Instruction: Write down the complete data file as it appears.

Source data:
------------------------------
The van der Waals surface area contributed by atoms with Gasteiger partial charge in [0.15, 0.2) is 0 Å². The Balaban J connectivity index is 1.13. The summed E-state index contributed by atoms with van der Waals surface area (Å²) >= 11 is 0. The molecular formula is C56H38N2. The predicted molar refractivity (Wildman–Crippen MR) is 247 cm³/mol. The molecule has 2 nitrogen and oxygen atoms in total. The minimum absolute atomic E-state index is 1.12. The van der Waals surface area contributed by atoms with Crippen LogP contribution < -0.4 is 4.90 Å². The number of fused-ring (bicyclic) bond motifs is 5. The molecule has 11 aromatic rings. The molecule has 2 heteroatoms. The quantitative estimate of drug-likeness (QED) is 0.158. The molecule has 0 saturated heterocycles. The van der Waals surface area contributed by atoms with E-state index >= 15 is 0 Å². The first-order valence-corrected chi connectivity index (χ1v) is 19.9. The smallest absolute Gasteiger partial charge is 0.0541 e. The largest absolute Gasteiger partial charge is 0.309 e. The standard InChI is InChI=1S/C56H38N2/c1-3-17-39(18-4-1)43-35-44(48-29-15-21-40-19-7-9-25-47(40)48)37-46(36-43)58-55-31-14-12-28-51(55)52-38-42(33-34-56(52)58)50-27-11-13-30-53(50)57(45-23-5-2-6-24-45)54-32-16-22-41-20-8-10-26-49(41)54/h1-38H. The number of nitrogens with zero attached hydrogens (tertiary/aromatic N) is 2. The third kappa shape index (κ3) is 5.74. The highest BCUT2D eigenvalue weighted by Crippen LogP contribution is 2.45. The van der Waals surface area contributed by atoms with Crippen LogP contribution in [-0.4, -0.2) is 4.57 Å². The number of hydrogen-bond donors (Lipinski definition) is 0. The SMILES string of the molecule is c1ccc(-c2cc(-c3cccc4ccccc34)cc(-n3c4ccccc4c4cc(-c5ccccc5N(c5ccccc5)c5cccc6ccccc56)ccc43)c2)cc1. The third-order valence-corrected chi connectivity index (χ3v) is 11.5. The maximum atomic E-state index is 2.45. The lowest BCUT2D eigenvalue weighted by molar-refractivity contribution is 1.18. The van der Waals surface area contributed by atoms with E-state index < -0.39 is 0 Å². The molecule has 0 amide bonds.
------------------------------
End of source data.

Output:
The van der Waals surface area contributed by atoms with Gasteiger partial charge in [0.15, 0.2) is 0 Å². The Balaban J connectivity index is 1.13. The summed E-state index contributed by atoms with van der Waals surface area (Å²) >= 11 is 0. The molecular formula is C56H38N2. The predicted molar refractivity (Wildman–Crippen MR) is 247 cm³/mol. The molecule has 2 nitrogen and oxygen atoms in total. The minimum absolute atomic E-state index is 1.12. The van der Waals surface area contributed by atoms with Crippen LogP contribution < -0.4 is 4.90 Å². The number of fused-ring (bicyclic) bond motifs is 5. The molecule has 11 aromatic rings. The molecule has 2 heteroatoms. The quantitative estimate of drug-likeness (QED) is 0.158. The molecule has 0 saturated heterocycles. The van der Waals surface area contributed by atoms with E-state index >= 15 is 0 Å². The first-order valence-corrected chi connectivity index (χ1v) is 19.9. The smallest absolute Gasteiger partial charge is 0.0541 e. The largest absolute Gasteiger partial charge is 0.309 e. The standard InChI is InChI=1S/C56H38N2/c1-3-17-39(18-4-1)43-35-44(48-29-15-21-40-19-7-9-25-47(40)48)37-46(36-43)58-55-31-14-12-28-51(55)52-38-42(33-34-56(52)58)50-27-11-13-30-53(50)57(45-23-5-2-6-24-45)54-32-16-22-41-20-8-10-26-49(41)54/h1-38H. The number of nitrogens with zero attached hydrogens (tertiary/aromatic N) is 2. The third kappa shape index (κ3) is 5.74. The highest BCUT2D eigenvalue weighted by Crippen LogP contribution is 2.45. The van der Waals surface area contributed by atoms with Crippen LogP contribution in [-0.4, -0.2) is 4.57 Å². The number of hydrogen-bond donors (Lipinski definition) is 0. The SMILES string of the molecule is c1ccc(-c2cc(-c3cccc4ccccc34)cc(-n3c4ccccc4c4cc(-c5ccccc5N(c5ccccc5)c5cccc6ccccc56)ccc43)c2)cc1. The third-order valence-corrected chi connectivity index (χ3v) is 11.5. The maximum atomic E-state index is 2.45. The lowest BCUT2D eigenvalue weighted by molar-refractivity contribution is 1.18. The van der Waals surface area contributed by atoms with E-state index < -0.39 is 0 Å². The molecule has 0 amide bonds.